Preserving Embry-Riddle’s Heritage

University strives to restore 1928 biplane owned by T. Higbee Embry

This restoration project will involve completely recovering and painting the fabric-covered plane, overhauling its landing gear and propeller and installing modern tires, wheels and brake, so it can be flown on a regular basis.

Embry-Riddle is trying to raise $150,000 to fully restore its historic 1928 WACO aircraft, owned by founder T. Higbee Embry and used in the school’s early days for flight training and airmail delivery.

“It is a living, flying part of Embry-Riddle history,” said Louis C. Seno Jr., the university’s vice president for corporate relations and government affairs. “The goal is to complete the airplane in early July so it can make its debut at the 2016 EAA AirVenture at Oshkosh (Wisconsin).”

In honor of the university’s year-long celebration of its founding 90 years ago in 1926 in Cincinnati, Ohio, the WACO will also be showcased at Embry-Riddle’s Oct. 8-9, 2016 Wings & Waves Air Show and other special events.

“Our 1928 WACO not only shows where ERAU came from, but it also is an inspiration for future generations of aviators,” said Kyle Ludwick (‘14, DB), who is Embry-Riddle’s associate director of corporate relations.

People young and old enjoy vintage airplanes and this rare restored aircraft will fly at air shows and other venues around the country, educating new generations about Embry-Riddle's leading role in aviation, he said. The historic WACO will also serve as a symbol of pride for the university, its alumni and students.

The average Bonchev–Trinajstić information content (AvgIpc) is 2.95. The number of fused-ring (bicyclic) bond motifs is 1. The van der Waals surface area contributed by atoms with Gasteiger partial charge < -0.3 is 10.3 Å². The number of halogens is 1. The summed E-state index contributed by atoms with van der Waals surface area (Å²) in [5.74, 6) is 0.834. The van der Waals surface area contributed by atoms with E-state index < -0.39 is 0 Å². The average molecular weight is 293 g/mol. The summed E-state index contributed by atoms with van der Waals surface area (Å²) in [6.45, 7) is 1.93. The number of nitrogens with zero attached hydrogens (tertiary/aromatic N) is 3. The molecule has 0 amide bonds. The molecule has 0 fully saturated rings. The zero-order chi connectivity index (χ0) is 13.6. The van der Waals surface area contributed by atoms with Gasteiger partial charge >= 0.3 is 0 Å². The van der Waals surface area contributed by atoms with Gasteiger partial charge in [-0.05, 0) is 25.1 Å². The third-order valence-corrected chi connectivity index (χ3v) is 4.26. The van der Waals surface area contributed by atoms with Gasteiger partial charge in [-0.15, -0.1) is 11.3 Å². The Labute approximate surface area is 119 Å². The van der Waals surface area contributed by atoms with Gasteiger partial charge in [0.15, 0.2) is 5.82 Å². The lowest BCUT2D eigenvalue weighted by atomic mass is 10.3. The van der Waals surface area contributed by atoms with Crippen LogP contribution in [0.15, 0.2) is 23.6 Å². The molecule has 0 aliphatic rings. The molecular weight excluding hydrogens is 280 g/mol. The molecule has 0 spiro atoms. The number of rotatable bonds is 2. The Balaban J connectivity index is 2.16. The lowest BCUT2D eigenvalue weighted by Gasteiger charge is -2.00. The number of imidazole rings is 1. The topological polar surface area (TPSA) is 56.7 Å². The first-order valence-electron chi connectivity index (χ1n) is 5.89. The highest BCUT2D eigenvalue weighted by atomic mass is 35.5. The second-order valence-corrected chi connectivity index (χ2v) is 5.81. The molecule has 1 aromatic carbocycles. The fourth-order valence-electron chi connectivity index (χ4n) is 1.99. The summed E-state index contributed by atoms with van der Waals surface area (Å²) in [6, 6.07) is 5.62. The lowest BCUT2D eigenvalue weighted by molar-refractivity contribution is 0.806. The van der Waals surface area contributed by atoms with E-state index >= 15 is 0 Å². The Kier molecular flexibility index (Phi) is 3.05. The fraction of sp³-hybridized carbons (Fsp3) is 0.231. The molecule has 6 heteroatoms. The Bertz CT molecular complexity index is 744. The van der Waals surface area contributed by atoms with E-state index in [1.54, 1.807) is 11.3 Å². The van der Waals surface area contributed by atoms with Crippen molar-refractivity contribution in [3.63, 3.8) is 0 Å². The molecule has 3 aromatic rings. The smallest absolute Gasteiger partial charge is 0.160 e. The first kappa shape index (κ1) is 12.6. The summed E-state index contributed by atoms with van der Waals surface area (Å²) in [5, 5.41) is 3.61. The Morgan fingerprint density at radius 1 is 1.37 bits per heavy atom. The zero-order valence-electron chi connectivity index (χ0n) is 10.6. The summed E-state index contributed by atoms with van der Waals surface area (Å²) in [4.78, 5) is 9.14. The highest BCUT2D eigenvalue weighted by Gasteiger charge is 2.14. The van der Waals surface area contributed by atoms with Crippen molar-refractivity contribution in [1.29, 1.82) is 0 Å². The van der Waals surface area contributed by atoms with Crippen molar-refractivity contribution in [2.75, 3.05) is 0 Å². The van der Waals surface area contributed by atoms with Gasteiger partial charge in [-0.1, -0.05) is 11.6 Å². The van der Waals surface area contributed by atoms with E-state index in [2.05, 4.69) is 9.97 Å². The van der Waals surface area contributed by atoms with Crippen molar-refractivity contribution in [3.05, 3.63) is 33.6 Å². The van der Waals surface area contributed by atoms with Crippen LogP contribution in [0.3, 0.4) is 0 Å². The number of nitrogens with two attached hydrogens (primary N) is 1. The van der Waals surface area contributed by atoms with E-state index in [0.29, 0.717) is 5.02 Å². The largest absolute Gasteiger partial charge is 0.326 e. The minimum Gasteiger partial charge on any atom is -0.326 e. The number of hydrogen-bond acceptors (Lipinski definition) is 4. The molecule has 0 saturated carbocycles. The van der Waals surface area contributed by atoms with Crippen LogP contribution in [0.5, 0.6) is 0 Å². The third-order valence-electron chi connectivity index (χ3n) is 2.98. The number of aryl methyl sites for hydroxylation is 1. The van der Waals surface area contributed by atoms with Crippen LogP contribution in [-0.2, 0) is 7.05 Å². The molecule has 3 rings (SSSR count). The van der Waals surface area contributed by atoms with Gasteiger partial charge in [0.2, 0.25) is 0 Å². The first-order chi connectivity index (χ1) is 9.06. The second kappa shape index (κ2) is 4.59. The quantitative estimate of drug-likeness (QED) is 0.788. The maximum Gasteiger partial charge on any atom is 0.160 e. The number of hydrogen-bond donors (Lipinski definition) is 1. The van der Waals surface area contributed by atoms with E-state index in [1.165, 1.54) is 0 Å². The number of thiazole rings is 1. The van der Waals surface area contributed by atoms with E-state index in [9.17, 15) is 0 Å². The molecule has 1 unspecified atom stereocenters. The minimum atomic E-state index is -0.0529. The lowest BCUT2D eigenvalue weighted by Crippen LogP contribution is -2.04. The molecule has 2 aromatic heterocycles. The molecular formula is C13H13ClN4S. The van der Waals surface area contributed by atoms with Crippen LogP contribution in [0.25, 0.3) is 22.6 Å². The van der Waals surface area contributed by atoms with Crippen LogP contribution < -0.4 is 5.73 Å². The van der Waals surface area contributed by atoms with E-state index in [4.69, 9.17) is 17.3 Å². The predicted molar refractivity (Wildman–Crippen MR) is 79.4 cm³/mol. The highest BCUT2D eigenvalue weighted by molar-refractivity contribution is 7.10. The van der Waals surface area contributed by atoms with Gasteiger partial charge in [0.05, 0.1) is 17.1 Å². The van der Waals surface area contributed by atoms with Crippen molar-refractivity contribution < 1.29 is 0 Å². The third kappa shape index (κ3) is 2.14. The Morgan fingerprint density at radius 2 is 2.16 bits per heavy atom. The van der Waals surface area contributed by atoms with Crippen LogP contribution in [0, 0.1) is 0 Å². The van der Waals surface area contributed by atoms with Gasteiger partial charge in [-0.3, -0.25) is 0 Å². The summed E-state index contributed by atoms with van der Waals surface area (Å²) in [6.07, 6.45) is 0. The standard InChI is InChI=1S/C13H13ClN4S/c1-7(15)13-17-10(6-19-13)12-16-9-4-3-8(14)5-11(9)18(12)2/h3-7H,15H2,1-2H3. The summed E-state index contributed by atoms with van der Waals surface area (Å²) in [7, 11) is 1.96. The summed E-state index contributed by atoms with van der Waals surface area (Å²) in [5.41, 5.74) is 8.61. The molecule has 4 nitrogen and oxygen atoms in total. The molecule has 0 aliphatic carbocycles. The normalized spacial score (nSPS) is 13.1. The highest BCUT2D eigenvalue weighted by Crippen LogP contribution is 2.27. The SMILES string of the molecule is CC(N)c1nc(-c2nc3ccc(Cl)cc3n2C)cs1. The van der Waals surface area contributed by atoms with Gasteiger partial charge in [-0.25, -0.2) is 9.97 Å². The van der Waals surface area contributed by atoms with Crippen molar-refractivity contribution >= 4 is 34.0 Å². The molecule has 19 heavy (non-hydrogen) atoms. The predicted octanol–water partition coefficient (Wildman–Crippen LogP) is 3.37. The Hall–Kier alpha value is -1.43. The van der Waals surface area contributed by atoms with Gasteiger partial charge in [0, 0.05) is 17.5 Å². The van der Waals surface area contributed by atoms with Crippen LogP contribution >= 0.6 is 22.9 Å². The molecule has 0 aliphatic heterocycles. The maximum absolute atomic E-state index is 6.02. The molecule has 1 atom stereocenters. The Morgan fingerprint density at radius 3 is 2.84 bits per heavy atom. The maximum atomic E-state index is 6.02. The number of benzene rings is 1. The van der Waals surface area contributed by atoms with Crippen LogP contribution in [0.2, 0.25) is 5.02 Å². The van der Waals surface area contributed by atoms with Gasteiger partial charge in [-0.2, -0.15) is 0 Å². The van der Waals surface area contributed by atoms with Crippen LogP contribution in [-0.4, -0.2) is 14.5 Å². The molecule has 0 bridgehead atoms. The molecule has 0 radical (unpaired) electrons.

We Need Your Help

Preserving Embry-Riddle history and the survival of a historic aircraft is an expensive labor of love. But the university has a rare opportunity to preserve a special piece of its past, while keeping a one-of-a-kind pre-WW II-era aircraft flying to share it with Embry-Riddle students and the greater public. Help us preserve this history and craftsmanship from the early days of flight and the university.

Embry-Riddle acquired the WACO about 10 years ago from a South Florida owner, who had done some restoration work on it 25 years ago, Seno said. However, this project will involve completely recovering and painting the fabric-covered plane, overhauling its landing gear and propeller and installing modern tires, wheels and brake, so it can be flown on a regular basis.

The plane was designed to land directly into the wind on a grass field, so the modern upgrades will make it much easier to land on paved runways and in crosswinds at modern airports, said Richard “Pat” Anderson, an Embry-Riddle professor of aerospace engineering who has flown the plane.

Our 1928 WACO not only shows where ERAU came from, but it also is an inspiration for future generations of aviators.”

Kyle Ludwick (‘14, DB), Embry-Riddle’s associate director of corporate relations

“With the restoration, there will come some additional capabilities to showcase the airplane,” said Anderson.

WACO Aircraft, based in Battle Creek, Mich., will be restoring the aircraft to competition quality. Plans include flying it in formation with Matt Chapman’s Embry-Riddle Extra 330LX aircraft at the 2016 EAA AirVenture opening ceremony, said Seno.

A WACO tour is also anticipated to celebrate Embry-Riddle’s 90th anniversary with the aircraft stopping in Oshkosh, Cincinnati and other locations along the East Coast. The aircraft is also slated to be used in Embry-Riddle marketing and recruiting events, fly-ins and airshows, primarily in the Southeast U.S.

“It will be kept in continuous airworthy condition,” said Seno.

Click here to hear more about Embry-Riddle’s WACO restoration project: https://crowdfunding.erau.edu/project/1466

Questions? Contact:
Melanie Stawicki Azam
azamm@erau.edu
Communications
Development & Alumni Relations

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